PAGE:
There ought to be no surprise here. It's only their apologists in the Western media who really failed to see the intrinsic evil of Islamists. Those who have had to live with it have never been in much doubt about what it represents. Ask the people of Iran. Or those who fled the horrors of Afghanistan under the Taleban.

This is why we fight. Primarily, of course, to protect ourselves from the immediate threat of terrorist carnage, but also because we know that extending the embrace of a civilisation that liberates everyone makes us all safer.

Every death is an unspeakable tragedy. It's right that each time a soldier is killed in action we ask why. Was it really worth it?

The right response to the loss of brave souls such as Corporal Sarah Bryant, the first British woman to die in Afghanistan, is not an immediate call for retreat. It is, first of all, pride; a great, deep conviction that it is on such sacrifice that our own freedoms have always rested. Then, defiance. How foolish is the enemy that it might think our grief is really some prelude to their victory? Finally, confidence. We are prevailing in this struggle. We know it. And everywhere: in Afghanistan, in Iraq, and among Muslims around the world, the enemy knows it too.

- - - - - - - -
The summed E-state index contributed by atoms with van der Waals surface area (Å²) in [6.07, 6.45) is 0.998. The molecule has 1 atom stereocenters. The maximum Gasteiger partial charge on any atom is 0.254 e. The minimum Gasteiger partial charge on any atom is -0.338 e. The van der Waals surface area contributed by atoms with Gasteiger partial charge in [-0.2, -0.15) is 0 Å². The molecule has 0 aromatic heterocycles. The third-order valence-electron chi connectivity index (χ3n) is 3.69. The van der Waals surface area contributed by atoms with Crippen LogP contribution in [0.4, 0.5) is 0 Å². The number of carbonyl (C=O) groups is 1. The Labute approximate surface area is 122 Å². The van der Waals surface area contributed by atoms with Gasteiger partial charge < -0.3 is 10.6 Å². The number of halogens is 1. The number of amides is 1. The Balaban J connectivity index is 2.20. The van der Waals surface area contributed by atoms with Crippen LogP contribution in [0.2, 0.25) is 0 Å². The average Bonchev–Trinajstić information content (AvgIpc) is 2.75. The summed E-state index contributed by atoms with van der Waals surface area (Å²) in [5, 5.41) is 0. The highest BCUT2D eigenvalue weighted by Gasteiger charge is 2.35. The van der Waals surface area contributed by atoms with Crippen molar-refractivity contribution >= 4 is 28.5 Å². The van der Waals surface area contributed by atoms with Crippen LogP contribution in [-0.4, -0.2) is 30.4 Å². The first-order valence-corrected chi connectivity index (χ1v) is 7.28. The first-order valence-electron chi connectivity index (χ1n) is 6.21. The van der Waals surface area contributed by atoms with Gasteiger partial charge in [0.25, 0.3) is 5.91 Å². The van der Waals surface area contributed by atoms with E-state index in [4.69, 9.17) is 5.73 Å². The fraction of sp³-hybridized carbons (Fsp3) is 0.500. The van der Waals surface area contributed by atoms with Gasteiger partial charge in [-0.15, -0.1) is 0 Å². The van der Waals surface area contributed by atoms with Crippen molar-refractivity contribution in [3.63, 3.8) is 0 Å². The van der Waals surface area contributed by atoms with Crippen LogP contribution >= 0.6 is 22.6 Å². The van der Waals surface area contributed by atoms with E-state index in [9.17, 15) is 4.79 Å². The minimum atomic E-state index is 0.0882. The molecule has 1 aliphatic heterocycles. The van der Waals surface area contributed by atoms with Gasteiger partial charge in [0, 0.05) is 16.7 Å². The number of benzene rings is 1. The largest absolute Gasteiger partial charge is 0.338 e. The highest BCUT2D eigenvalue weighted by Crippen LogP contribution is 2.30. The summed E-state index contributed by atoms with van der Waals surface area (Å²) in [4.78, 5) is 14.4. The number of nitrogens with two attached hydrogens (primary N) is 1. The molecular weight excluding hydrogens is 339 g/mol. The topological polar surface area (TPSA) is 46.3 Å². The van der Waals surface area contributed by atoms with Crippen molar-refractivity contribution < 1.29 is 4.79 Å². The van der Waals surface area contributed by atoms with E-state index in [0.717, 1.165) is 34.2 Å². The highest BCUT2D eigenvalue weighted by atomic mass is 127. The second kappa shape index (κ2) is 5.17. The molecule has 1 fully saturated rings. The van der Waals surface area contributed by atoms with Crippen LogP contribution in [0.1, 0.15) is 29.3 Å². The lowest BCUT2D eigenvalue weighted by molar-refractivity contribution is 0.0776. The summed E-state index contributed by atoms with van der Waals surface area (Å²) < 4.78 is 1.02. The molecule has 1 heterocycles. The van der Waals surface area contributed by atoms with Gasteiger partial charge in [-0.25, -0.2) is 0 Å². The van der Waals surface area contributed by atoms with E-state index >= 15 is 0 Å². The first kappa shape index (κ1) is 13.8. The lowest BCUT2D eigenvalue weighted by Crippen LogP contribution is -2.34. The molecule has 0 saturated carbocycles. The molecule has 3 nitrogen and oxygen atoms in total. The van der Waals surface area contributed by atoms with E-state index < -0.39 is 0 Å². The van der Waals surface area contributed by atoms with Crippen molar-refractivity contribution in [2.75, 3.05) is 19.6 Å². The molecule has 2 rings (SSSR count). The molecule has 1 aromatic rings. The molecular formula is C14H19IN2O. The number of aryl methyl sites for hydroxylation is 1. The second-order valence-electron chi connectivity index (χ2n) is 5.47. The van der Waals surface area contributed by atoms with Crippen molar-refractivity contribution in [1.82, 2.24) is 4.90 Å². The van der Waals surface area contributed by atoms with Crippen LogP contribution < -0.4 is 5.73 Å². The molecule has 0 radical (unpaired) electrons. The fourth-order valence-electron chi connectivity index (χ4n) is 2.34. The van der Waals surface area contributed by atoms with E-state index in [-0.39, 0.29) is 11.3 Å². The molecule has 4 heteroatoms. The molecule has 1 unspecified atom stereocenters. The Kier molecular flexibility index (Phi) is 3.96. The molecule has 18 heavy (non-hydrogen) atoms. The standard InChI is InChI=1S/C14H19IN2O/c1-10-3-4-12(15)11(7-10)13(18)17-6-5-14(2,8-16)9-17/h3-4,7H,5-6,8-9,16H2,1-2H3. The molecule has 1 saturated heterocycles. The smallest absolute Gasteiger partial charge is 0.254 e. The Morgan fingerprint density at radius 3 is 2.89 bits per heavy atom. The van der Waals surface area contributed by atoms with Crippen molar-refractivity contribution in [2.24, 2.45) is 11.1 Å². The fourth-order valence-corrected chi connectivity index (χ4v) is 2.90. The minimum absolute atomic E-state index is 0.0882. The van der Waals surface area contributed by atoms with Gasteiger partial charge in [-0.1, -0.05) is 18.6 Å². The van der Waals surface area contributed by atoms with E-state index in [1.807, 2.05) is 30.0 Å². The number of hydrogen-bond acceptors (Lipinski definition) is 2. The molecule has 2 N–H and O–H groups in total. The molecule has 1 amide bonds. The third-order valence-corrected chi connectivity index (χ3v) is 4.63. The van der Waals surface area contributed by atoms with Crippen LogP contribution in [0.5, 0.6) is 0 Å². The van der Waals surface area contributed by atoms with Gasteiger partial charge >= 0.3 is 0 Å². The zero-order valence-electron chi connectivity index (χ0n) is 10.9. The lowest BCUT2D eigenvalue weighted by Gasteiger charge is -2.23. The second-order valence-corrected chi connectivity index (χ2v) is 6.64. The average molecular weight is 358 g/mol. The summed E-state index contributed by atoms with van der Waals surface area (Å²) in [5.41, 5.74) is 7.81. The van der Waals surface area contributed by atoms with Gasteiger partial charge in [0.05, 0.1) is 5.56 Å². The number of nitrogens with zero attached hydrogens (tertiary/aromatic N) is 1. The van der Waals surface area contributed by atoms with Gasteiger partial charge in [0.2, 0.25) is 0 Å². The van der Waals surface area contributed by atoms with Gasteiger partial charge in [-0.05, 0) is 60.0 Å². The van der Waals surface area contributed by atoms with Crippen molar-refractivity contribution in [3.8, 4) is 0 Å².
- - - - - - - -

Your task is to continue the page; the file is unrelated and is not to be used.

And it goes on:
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Iraqis lead final purge of Al-Qaeda

Finally some Drive-By love for our total victory in Iraq - From the UK Times of all people. They usually make the NYT look like Human Events! The greatest victory, with the fewest casualties, in the history of warfare...T

American and Iraqi forces are driving Al-Qaeda in Iraq out of its last redoubt in the north of the country in the culmination of one of the most spectacular victories of the war on terror.

After being forced from its strongholds in the west and centre of Iraq in the past two years, Al-Qaeda’s dwindling band of fighters has made a defiant “last stand” in the northern city of Mosul.

A huge operation to crush the 1,200 fighters who remained from a terrorist force once estimated at more than 12,000 began on May 10.

Operation Lion’s Roar, in which the Iraqi army combined forces with the Americans’ 3rd Armoured Cavalry Regiment, has already resulted in the death of Abu Khalaf, the Al-Qaeda leader, and the capture of more than 1,000 suspects.

Tuesday, July 01, 2008

Engineering An Empire: China in the Age of Zheng He

This will help flesh out the theory laid out in my previous post. This does not address Menzies' theory either pro or con, but does demonstrate for the record the voyages of the Chinese fleet in the 15th century that history acknowledges did take place, and they covered vast swaths of the globe.There are some discrepancies (the year of Zheng He's death for instance) but you will see how it was done in 1421 & 1434. Fascinating!...T